Our Town: Coalition Launches East Side Biodiesel Campaign
By Megan Finnegan
Published March 4, 2010
At the end of 2009, a study by the Department of Health and Mental Hygiene found that the Upper East Side had some of the dirtiest air in the five boroughs. In an attempt to address this problem, Council Member Jessica Lappin, along with the company Tri-State Biodiesel, is working on a new initiative to improve Upper East Side air quality.
The instructional initiative, also supported by Council Member Dan Garodnick, the organization Upper Green Side and representatives of buildings currently using biofuel, will instruct building owners how to switch to biodiesel for their heating systems.
Lappin said that the Health Department study was a real wake-up call for her and other community leaders.
“The goal of this coalition that we’re going to bring together is to educate people, because there are very concrete things we can do to improve our air quality,” she said.
Lappin added that she doesn’t expect much resistance from local building owners.
“I just think a lot of co-op boards don’t know that this is an option,” she said. “This is something they can do tomorrow, to make our air cleaner.”
The Health Department study measured levels of four main pollutants—particulate matter,elemental carbon, nitrogen dioxide and sulfur dioxide, all of which showed the highest levels of concentration in the Upper East Side—and attributed oil-burning units in a given area as a main cause of each.
Some older boilers on the Upper East Side burn No. 4 or No. 6 heating oil, what are known as heavy oils. No. 2 heating oil produces the least amount of pollution, and when blended with biodiesel, this becomes the most environmentally friendly choice, according to Kevin Rooney, CEO of Oil Heat Institute Long Island.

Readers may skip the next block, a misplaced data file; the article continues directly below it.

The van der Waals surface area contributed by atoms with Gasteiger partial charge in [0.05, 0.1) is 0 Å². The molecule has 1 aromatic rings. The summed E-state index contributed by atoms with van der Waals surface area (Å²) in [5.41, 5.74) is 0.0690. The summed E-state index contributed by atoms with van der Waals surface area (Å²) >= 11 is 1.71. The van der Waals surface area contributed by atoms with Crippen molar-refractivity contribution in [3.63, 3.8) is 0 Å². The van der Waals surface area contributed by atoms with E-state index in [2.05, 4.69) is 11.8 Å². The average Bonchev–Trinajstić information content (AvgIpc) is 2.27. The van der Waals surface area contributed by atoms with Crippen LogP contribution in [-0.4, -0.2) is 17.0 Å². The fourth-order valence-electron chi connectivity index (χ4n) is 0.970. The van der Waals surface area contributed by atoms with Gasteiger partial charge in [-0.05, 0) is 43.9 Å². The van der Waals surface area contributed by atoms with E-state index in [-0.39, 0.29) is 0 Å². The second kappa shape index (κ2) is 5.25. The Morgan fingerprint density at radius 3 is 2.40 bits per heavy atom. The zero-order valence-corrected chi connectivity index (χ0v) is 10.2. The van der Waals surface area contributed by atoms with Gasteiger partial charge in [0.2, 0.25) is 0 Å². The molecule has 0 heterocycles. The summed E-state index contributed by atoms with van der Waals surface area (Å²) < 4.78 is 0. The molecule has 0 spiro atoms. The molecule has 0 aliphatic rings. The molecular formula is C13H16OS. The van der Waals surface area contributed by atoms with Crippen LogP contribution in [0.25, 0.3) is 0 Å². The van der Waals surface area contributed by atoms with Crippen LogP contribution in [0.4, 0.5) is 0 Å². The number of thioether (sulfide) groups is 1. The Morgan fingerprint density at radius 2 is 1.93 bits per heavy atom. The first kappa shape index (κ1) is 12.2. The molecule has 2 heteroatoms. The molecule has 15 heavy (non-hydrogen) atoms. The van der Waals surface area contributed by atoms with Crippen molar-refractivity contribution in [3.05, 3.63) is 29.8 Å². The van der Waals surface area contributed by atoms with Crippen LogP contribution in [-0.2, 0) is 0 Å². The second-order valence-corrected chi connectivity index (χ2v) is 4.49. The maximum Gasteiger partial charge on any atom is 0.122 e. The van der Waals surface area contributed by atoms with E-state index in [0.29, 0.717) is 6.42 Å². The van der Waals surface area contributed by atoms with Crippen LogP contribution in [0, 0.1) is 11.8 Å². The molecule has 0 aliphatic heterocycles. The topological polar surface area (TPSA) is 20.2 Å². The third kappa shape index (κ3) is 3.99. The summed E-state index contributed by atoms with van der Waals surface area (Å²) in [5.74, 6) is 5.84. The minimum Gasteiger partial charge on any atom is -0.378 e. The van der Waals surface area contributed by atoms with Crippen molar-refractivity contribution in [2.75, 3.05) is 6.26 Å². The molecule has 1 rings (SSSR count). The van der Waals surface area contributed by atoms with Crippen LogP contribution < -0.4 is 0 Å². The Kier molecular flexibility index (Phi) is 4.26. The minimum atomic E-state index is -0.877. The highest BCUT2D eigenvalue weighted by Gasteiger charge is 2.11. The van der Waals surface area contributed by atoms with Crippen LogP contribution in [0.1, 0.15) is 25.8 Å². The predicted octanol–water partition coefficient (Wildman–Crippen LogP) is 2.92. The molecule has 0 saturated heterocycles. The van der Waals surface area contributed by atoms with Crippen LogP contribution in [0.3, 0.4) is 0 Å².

“Our industry says, okay, we want to do something that’s good for the environment, public health,” Rooney said. “We’re very pro-biofuels.”
Isabella Silverman, an attorney with the Environmental Defense Fund, said that one of her group’s main initiatives has been to completely phase out the use of No. 4 and 6 heating oil.
“No. 6 oils have 15 times the pollution that No. 2 oils have,” she said, adding that the city burns about 300 million gallons of No. 4 and 6 oils annually. “That releases more soot pollution than all the other cars and trucks in the city combined.”
Silverman also said that out of the approximately 900,000 buildings in New York City, about 10,000 burn No. 6 oil, but that small fraction is responsible for 85 percent of the city’s soot pollution.
The downside to using No. 2 heating oil is that it’s more expensive—anywhere from 10 to 30 percent more than No. 6 oil, according to Silverman.
John Huber, president of the National Oil Heat Research Alliance (NORA), said that No. 2 oil also has a slightly lower BTU value, which indicates the rate at which fuel is burned, making it a bit less efficient. But the lower pollution levels and the lack of harmful heavy metals make it the better heating oil. He added that the alliance supports the use of biodiesel.
“We have a domestically sourced material that has a very low greenhouse gas turnaround, [which] turns it into a very green fuel,” Huber said.
Brent Baker, CEO and founder of Tri-State Biodiesel, said that this Upper East Side initiative isn’t just to promote his company, but all biodiesel providers.
“We have a product that can make a massive reduction in emissions overnight,” Baker said.
Biofuel simply means fuel made from plants, as opposed to fossil fuels like oil and coal. It can be made from some fruits, nuts and, most commonly, corn. The biofuel from Tri-State Biodiesel comes from recycled vegetable oil, which is collected from restaurants, mostly in New York City with some in New Jersey and Connecticut. Laws require restaurants to dispose of their used oil in special containers, and Tri-State collects these waste products for free from most establishments. Many of those involved with the coalition stress this local, renewable aspect of biodiesel, and Baker emphasizes that his company’s biodiesel isn’t made by cutting down crops or rainforests.
Baker thinks that many buildings haven’t made the switch because they don’t know that boilers using No. 2 and No. 4 heating oil don’t need any modifications to use biodiesel, and that a New York State tax rebate makes the fuel affordable. The credit allots one cent for each percentage of biodiesel used, up to 20 percent.
He supports a bill that Queens Council Member James Gennaro plans to reintroduce in coming months, which would require all buildings to convert to biodiesel for heating.
Baker also wants to dispel common myths about biodiesel, namely that it’s too costly and doesn’t work as well as pure oil. He said that theoretically, a normal boiler could run on 100 percent biodiesel, but for now he’d just like to see buildings using the 20 percent mixture that’s available.
“It’s a gateway for people to get a little more comfortable with the first viable alternative to petroleum in over 100 years,” Baker said.